The Colour Purple

The colour purple, no not the film or the book, the colour purple in packaging for chocolate used as a trademark.  Purple, or more specifically the colour pantone 2685c, is now a trademark alongside Cadbury for Kraft who bought the English chocolate maker in 2010.  Reported in Confectionary News* and widely elsewhere the decision by the UK’s Intellectual Property office to reject an opposition by rival Nestle is a clear gain for Kraft, and Cadbury.  A colour trademark is widely regarded as a valuable asset.
That a colour could be the subject of a trademark, as compared to the name Cadbury may come as a surprise, but colour, provided that there is evidence of association of the colour with a company’s product or service, can be registered as a trademark.   In this case Cadbury/Kraft have succeeded for chocolate bars but not yet for chocolate confectionary, a subtle but important difference.
The importance and value of a colour trademark can be seen both in the enthusiasm with Cadbury/Kraft welcomed there news of their success, and in the very fact that Nestle had opposed that trademark and were silent at their loss.  Cadbury told The Birmingham Post** “Purple is a colour that has been used by Cadbury for more than 100 years – the colour has always been associated with Cadbury”.  Nestle commented to Confectionary News that they “will assess the final decision once it has been issued”. As the colour has to be approved as a trademark for chocolate confectionary and other products, the case is not closed for Nestle.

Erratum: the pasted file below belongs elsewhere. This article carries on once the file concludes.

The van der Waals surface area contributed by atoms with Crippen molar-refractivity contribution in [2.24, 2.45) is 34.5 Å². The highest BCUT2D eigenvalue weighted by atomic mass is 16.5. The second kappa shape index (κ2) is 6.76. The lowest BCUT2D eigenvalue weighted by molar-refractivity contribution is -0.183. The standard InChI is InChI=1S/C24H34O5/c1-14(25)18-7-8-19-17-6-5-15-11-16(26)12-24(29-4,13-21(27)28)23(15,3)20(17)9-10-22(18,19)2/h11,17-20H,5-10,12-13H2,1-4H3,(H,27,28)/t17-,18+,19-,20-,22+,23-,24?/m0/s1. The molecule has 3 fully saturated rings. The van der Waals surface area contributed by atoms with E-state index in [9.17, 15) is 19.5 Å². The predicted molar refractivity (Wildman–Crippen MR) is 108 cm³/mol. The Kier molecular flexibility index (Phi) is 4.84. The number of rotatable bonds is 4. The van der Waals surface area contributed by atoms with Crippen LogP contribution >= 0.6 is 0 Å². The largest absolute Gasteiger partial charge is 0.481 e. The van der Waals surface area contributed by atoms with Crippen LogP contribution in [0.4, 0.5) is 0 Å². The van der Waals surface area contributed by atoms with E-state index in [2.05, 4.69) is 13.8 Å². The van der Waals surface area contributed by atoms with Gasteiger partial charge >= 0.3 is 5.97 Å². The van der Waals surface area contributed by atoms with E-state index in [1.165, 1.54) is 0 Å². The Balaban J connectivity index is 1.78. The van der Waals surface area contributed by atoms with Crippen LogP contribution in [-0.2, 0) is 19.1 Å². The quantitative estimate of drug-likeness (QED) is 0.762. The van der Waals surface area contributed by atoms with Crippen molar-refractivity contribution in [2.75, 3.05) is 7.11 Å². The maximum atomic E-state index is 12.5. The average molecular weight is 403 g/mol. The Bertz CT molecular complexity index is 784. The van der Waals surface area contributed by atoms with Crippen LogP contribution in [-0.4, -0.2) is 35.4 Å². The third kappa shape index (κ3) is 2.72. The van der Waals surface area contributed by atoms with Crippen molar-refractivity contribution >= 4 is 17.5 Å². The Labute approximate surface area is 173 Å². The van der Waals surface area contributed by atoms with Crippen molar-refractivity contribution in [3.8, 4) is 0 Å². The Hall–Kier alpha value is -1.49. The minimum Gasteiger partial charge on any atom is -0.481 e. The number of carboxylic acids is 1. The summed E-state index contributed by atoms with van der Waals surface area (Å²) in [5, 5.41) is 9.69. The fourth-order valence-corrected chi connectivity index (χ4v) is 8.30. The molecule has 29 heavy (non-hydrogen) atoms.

Whether we are in business as individuals, as small companies, or giants like Kraft and Nestle, our brand is valuable intellectual property.  We invest in associating our name, our styling, even colours with our products and services so that people will know who they are buying from and that they can rely on what we offer.  That makes our trademarks valuable to us, and if we don’t look after them, others will try use them.  Defending our name, our trade name, won’t always mean defending actions like Cadbury/Kraft had to but we should be aware of assets, value them and protect them.
*http://www.confectionerynews.com/Regulation-Safety/Cadbury-upholds-purple-reign-in-colour-trademark-row-with-Nestle
**http://www.birminghampost.net/news/west-midlands-news/2011/11/14/cadbury-s-purple-legal-clash-65233-29778597/#ixzz1dykILDzy
Share

SOCIAL NETWORKING